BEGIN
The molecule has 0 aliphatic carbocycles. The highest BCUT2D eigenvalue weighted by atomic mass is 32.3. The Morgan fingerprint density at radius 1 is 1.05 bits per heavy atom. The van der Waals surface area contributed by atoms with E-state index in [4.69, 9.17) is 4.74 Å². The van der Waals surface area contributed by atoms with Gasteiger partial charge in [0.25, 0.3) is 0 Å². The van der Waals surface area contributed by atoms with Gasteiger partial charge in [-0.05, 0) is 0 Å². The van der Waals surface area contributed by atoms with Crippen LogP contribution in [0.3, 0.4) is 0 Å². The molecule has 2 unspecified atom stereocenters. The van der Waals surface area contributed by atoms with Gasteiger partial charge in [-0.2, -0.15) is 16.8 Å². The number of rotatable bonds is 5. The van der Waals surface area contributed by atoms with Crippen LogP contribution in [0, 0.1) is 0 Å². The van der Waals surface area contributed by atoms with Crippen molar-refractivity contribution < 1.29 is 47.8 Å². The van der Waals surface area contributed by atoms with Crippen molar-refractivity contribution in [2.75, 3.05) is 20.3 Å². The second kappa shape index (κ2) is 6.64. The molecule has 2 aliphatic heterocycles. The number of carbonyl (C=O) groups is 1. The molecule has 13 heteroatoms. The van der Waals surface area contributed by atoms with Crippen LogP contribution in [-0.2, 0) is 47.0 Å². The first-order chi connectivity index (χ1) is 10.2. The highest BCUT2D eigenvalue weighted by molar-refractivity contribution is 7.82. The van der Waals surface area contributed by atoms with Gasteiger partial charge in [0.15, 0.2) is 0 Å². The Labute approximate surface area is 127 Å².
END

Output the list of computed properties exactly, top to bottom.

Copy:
The molecule has 0 aliphatic carbocycles. The highest BCUT2D eigenvalue weighted by atomic mass is 32.3. The Morgan fingerprint density at radius 1 is 1.05 bits per heavy atom. The van der Waals surface area contributed by atoms with E-state index in [4.69, 9.17) is 4.74 Å². The van der Waals surface area contributed by atoms with Gasteiger partial charge in [0.25, 0.3) is 0 Å². The van der Waals surface area contributed by atoms with Gasteiger partial charge in [-0.05, 0) is 0 Å². The van der Waals surface area contributed by atoms with Crippen LogP contribution in [0.3, 0.4) is 0 Å². The molecule has 2 unspecified atom stereocenters. The van der Waals surface area contributed by atoms with Gasteiger partial charge in [-0.2, -0.15) is 16.8 Å². The number of rotatable bonds is 5. The van der Waals surface area contributed by atoms with Crippen LogP contribution in [0, 0.1) is 0 Å². The van der Waals surface area contributed by atoms with Crippen molar-refractivity contribution < 1.29 is 47.8 Å². The van der Waals surface area contributed by atoms with Crippen molar-refractivity contribution in [2.75, 3.05) is 20.3 Å². The second kappa shape index (κ2) is 6.64. The molecule has 2 aliphatic heterocycles. The number of carbonyl (C=O) groups is 1. The molecule has 13 heteroatoms. The van der Waals surface area contributed by atoms with Crippen LogP contribution in [-0.2, 0) is 47.0 Å². The first-order chi connectivity index (χ1) is 10.2. The highest BCUT2D eigenvalue weighted by molar-refractivity contribution is 7.82. The van der Waals surface area contributed by atoms with Gasteiger partial charge in [0.15, 0.2) is 0 Å². The Labute approximate surface area is 127 Å².